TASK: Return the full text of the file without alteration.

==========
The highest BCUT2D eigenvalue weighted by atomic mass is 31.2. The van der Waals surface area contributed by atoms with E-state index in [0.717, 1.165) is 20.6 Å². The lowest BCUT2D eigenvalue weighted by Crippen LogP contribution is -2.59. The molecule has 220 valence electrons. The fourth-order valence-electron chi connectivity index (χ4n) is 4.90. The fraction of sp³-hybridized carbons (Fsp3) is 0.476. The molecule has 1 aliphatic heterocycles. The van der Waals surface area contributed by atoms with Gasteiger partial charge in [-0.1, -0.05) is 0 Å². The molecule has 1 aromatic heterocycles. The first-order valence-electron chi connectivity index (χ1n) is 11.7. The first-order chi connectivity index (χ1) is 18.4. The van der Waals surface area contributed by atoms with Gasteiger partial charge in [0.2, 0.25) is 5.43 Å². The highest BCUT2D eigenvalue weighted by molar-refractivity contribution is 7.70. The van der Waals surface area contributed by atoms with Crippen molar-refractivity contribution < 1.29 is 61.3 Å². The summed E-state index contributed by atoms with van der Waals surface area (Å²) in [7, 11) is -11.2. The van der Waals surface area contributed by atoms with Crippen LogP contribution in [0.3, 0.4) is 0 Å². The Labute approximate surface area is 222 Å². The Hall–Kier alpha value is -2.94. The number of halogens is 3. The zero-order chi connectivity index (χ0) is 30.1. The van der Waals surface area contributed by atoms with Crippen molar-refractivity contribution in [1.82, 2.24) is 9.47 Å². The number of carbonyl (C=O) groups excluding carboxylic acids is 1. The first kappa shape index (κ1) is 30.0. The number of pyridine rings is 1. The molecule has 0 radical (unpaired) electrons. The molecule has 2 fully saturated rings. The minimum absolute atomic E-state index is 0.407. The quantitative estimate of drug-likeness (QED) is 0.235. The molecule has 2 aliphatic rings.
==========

The highest BCUT2D eigenvalue weighted by atomic mass is 31.2. The van der Waals surface area contributed by atoms with E-state index in [0.717, 1.165) is 20.6 Å². The lowest BCUT2D eigenvalue weighted by Crippen LogP contribution is -2.59. The molecule has 220 valence electrons. The fourth-order valence-electron chi connectivity index (χ4n) is 4.90. The fraction of sp³-hybridized carbons (Fsp3) is 0.476. The molecule has 1 aliphatic heterocycles. The van der Waals surface area contributed by atoms with Gasteiger partial charge in [-0.1, -0.05) is 0 Å². The molecule has 1 aromatic heterocycles. The first-order valence-electron chi connectivity index (χ1n) is 11.7. The first-order chi connectivity index (χ1) is 18.4. The van der Waals surface area contributed by atoms with Gasteiger partial charge in [0.2, 0.25) is 5.43 Å². The highest BCUT2D eigenvalue weighted by molar-refractivity contribution is 7.70. The van der Waals surface area contributed by atoms with Crippen molar-refractivity contribution < 1.29 is 61.3 Å². The summed E-state index contributed by atoms with van der Waals surface area (Å²) in [7, 11) is -11.2. The van der Waals surface area contributed by atoms with Crippen LogP contribution in [0.3, 0.4) is 0 Å². The Labute approximate surface area is 222 Å². The Hall–Kier alpha value is -2.94. The number of halogens is 3. The zero-order chi connectivity index (χ0) is 30.1. The van der Waals surface area contributed by atoms with Crippen molar-refractivity contribution in [1.82, 2.24) is 9.47 Å². The number of carbonyl (C=O) groups excluding carboxylic acids is 1. The first kappa shape index (κ1) is 30.0. The number of pyridine rings is 1. The molecule has 0 radical (unpaired) electrons. The molecule has 2 fully saturated rings. The minimum absolute atomic E-state index is 0.407. The quantitative estimate of drug-likeness (QED) is 0.235. The molecule has 2 aliphatic rings.